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I have this simple import of a stylesheet with media-query condition:

<style>@import url(/red.css) (min-width:400px) and (max-width:599px);</style>

I was assuming that browser will not use and not even download the stylesheet. However, stylesheet gets downloaded (tested in Chrome). Therefore I want to ask, if there is simple pure-CSS way how to make browsers not covered by media query to ignore and forbid them downloading the stylesheet.

Thank you for any help.

EDIT: I will re-phrase my question. Can I by using CSS3 specify stylesheet which should be loaded by browser depending on media-query condition (viewport width) ?

share|improve this question
What browsers are you looking to exclude? IE 6 to 8 ignores the media="only all..." query. – Krazer Dec 29 '11 at 18:05
I don't want to exclude any specific browser. I want HTML5 browsers to comply with media-query condition with specified width of browser viewport. In code example above /red.css should be imported (downloaded) only when viewport width is between 400px and 599px – Frodik Dec 29 '11 at 18:12
This is expected behavior by the way; only external resources referenced in the imported stylesheet don't get downloaded until the condition is met. The same thing applies for stylesheets loaded via the HTML <link> element. – BoltClock Dec 29 '11 at 18:59

Well as @BoltClock and @Wesley Murch already mentioned, the browser will download the CSS even if is not able to supported or even if is not going to use it at that time, cause he needs to be prepared for the time he will be able to do so.

So if you really do not want to download the CSS file until something happens, the you can try to validate when the page loads if certain conditions are meet and if so, then you can do a "lazy load" and store the commented code (type 8 element, that would be in this case your style tag) inside a newly created style tag child, and that will make the browser to validate the newly created content and will download the CSS file for the style to work.

Any question you may face trying to implement it, do not hesitate in asking some clarification, maybe i can help you with your problem.

UPDATE: I already tested it and IT WORKS :D, so you can use this code to start, hope it helps

<html xmlns="">
<title>TEST CODE</title>
<script type="text/javascript"> 

    function test(){
        var elems = document.body.childNodes;
        for (var i = 0, il = elems.length; i < il; i++) {
           var el = elems[i];
           if (el.nodeType == 8) {
           var style = document.createElement('style');
           style.innerHTML = el.nodeValue;
 </script >

 <style id="css">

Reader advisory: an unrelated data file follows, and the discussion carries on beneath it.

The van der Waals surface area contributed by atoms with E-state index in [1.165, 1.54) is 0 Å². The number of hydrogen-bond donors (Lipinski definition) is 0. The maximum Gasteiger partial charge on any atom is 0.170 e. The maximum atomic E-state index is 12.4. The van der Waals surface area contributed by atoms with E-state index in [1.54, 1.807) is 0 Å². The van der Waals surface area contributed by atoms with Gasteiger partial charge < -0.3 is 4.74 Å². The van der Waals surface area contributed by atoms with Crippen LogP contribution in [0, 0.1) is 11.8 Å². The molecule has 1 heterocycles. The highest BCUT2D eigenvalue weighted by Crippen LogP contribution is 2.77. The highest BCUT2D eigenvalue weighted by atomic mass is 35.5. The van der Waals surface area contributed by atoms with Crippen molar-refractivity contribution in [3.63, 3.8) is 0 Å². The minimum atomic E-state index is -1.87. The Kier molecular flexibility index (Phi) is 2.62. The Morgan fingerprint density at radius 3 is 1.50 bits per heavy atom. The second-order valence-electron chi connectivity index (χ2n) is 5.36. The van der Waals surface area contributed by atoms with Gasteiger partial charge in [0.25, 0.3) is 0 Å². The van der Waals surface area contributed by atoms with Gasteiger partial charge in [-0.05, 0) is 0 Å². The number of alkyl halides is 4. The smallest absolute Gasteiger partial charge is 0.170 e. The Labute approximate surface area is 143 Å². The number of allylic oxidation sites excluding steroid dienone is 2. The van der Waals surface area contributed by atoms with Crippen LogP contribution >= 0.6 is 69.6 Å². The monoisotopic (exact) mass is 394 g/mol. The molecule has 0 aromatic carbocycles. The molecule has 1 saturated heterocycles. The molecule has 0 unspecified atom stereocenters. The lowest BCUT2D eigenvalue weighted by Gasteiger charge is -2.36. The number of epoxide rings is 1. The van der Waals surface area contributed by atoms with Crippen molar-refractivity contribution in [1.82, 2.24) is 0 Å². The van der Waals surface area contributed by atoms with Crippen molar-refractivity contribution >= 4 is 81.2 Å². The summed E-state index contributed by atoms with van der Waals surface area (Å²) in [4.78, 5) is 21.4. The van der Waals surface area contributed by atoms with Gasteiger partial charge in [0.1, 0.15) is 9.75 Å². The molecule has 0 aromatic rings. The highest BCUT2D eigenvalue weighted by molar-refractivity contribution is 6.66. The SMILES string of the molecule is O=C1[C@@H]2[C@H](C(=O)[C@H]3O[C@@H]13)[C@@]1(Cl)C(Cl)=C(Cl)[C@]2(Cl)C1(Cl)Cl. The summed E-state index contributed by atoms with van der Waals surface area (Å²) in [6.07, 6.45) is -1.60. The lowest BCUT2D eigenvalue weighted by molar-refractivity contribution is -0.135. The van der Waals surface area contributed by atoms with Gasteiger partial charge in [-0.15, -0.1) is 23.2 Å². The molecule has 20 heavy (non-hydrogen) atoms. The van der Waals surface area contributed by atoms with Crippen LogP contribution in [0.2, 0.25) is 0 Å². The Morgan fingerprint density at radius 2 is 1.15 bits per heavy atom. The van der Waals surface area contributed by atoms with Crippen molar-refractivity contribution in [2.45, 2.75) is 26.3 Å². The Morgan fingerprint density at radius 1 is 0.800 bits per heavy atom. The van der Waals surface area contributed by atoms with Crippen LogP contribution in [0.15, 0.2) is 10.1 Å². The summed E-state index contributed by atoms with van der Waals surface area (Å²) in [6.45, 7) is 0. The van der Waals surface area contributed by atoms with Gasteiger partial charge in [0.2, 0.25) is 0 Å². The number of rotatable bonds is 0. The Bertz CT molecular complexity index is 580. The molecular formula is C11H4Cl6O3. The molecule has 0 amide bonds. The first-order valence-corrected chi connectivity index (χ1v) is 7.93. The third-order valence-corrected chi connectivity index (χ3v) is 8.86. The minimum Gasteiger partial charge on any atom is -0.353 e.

<body onload="test()">
 <!--@import url(red.css) (min-width:400px) and (max-width:599px);-->

NOTE: I have not tried this on a style tag, just in images and stuffs like that, but i am sure (i have tried) that if you comment your style tag the browser do not download the CSS file, so maybe this is the way to go to accomplish what you want.

share|improve this answer
Your approach is interesting, but won't this cause the page to appear unformatted (very ugly) and after load it will retrieve CSS files and afterward it will be displayed properly ? – Frodik Aug 16 '12 at 16:03
Of course you need to add the basic css information in order to display your webpage as you like at start, this is only if you need to download a different css later in the workflow of your page, but you do not want to download it if is not need it, you do not need to put the code in the onload like i did, you can put it in a button click or anything else you would like. – Jorge Aguilar Aug 16 '12 at 17:28
Well, my question was for different use-case. I have webpage, which I want to display accordingly on mobiles, tables, small screens and big screens as well. So this type of "lazy load" would not work neither basic CSS styling before main CSS loads, because page would reorganize itself to fit the screen size therefore it would be bad experience for the user. However thank you for your effort, it might help someone else. – Frodik Aug 16 '12 at 17:52
Then, if that is the case, the answer is NO, you can not tell the html page that have a css and do not download it, cause like the html do not know if is going or not to use it, needs to download all the things in the html, like when you add the style display:none, if there is an image or anything else inside the tag, it would get downloaded just in case in some point you need it. – Jorge Aguilar Aug 16 '12 at 18:10

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